“There are two ways of constructing a software design. One way is to make it so simple that there are obviously no deficiencies
and the other is to make it so complicated that there are no obvious deficiencies.” — C A R Hoare
How very witty, true and simple. Perhaps we could just follow this witty but actually very crucial IT Systems advice. Is IT that simple? Are we done here then ?
Well … perhaps not. I think, it is not that simple for the organization, to come to feasible Cloud Computing Architecture, also tailored for the Enterprise. Especially if the “one” is a large corporation or any kind of large institution. Any kind of IT enterprise which is currently severely exposed to myriad of mission critical but in the same time “deep legacy” systems. The kind of IT systems which are here to stay “forever” inside any given large organization today.
The really big issue hidden here is the one, we all dread and we all know is true:
Legacy systems are staying with us, “for good”.
All together with “legacy strategies”, vested interests and a such.
When faced with the Cloud marketing, “defenders of the legacy” (people and organizations) will surely mix-in an additional requirement and difficulty: One Cloud is not Enough! Meaning: no single Cloud Computing Vendor can produce an SLA that can satisfy. Very often (or always) it is claimed that due to compliance and security requirements, (which are sometimes pure assumptions), one Cloud provider can not satisfy.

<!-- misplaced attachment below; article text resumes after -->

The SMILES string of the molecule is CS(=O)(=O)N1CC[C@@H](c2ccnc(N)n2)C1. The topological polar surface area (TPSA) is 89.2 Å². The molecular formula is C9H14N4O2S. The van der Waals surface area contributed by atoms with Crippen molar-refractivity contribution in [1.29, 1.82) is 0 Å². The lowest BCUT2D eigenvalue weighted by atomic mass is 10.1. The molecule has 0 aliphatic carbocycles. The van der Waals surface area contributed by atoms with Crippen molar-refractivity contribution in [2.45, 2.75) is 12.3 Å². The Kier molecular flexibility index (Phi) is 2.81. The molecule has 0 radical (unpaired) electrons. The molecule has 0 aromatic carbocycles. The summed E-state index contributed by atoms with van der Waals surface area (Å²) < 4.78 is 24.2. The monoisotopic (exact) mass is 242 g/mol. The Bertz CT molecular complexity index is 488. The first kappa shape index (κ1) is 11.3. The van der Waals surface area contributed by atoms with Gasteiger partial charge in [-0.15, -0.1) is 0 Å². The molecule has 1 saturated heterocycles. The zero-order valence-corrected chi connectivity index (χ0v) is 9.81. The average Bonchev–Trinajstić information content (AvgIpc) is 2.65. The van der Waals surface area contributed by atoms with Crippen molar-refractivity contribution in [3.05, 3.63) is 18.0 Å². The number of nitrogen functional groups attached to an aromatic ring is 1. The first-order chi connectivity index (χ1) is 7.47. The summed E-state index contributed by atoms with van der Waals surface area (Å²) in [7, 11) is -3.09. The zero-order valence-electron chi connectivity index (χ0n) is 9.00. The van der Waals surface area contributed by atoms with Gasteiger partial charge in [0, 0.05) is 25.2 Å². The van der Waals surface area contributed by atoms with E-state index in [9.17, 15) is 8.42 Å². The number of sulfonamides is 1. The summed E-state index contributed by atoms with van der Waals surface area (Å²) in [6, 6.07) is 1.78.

There will mushroom all sorts of reasons (some less true, some more), where Security and Compliance are unbreakable and unquestionable, and they will always come firmly on top of the list of the reasons of actually not going for the Cloud. Single or multiple Clouds, public or private or any combination of the two. Saas? PaaS? IaaS? Should we just give up then?